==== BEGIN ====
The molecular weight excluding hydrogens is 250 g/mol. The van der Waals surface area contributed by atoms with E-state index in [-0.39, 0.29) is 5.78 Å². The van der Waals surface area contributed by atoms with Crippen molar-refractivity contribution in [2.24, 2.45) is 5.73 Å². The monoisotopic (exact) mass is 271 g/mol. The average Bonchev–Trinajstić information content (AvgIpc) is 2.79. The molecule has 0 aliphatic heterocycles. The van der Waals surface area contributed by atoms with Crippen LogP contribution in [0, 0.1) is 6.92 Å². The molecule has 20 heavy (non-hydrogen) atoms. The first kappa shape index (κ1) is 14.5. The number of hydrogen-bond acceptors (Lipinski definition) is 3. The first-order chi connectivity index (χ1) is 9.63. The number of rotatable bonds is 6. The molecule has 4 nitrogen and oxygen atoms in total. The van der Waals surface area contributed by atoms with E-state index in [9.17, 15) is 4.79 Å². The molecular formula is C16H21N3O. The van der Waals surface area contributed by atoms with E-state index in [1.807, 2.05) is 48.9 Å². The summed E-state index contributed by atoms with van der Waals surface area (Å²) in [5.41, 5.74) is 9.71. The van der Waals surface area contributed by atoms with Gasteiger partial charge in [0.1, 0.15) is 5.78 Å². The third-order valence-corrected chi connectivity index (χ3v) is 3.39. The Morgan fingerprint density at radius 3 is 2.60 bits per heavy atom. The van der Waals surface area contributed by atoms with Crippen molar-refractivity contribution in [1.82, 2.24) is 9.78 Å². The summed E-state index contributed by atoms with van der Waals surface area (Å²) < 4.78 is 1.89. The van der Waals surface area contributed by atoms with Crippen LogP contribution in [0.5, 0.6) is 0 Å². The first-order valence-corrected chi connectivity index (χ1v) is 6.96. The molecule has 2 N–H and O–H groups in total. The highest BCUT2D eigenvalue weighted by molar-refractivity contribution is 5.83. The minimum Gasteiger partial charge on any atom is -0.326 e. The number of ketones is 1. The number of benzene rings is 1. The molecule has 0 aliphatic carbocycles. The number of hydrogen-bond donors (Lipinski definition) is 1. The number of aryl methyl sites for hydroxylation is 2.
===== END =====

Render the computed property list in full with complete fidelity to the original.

The molecular weight excluding hydrogens is 250 g/mol. The van der Waals surface area contributed by atoms with E-state index in [-0.39, 0.29) is 5.78 Å². The van der Waals surface area contributed by atoms with Crippen molar-refractivity contribution in [2.24, 2.45) is 5.73 Å². The monoisotopic (exact) mass is 271 g/mol. The average Bonchev–Trinajstić information content (AvgIpc) is 2.79. The molecule has 0 aliphatic heterocycles. The van der Waals surface area contributed by atoms with Crippen LogP contribution in [0, 0.1) is 6.92 Å². The molecule has 20 heavy (non-hydrogen) atoms. The first kappa shape index (κ1) is 14.5. The number of hydrogen-bond acceptors (Lipinski definition) is 3. The first-order chi connectivity index (χ1) is 9.63. The number of rotatable bonds is 6. The molecule has 4 nitrogen and oxygen atoms in total. The van der Waals surface area contributed by atoms with E-state index in [9.17, 15) is 4.79 Å². The molecular formula is C16H21N3O. The van der Waals surface area contributed by atoms with E-state index in [1.807, 2.05) is 48.9 Å². The summed E-state index contributed by atoms with van der Waals surface area (Å²) in [5.41, 5.74) is 9.71. The van der Waals surface area contributed by atoms with Gasteiger partial charge in [0.1, 0.15) is 5.78 Å². The third-order valence-corrected chi connectivity index (χ3v) is 3.39. The Morgan fingerprint density at radius 3 is 2.60 bits per heavy atom. The van der Waals surface area contributed by atoms with Crippen molar-refractivity contribution in [1.82, 2.24) is 9.78 Å². The summed E-state index contributed by atoms with van der Waals surface area (Å²) < 4.78 is 1.89. The van der Waals surface area contributed by atoms with Crippen LogP contribution in [0.5, 0.6) is 0 Å². The first-order valence-corrected chi connectivity index (χ1v) is 6.96. The molecule has 2 N–H and O–H groups in total. The highest BCUT2D eigenvalue weighted by molar-refractivity contribution is 5.83. The minimum Gasteiger partial charge on any atom is -0.326 e. The number of ketones is 1. The number of benzene rings is 1. The molecule has 0 aliphatic carbocycles. The number of hydrogen-bond donors (Lipinski definition) is 1. The number of aryl methyl sites for hydroxylation is 2.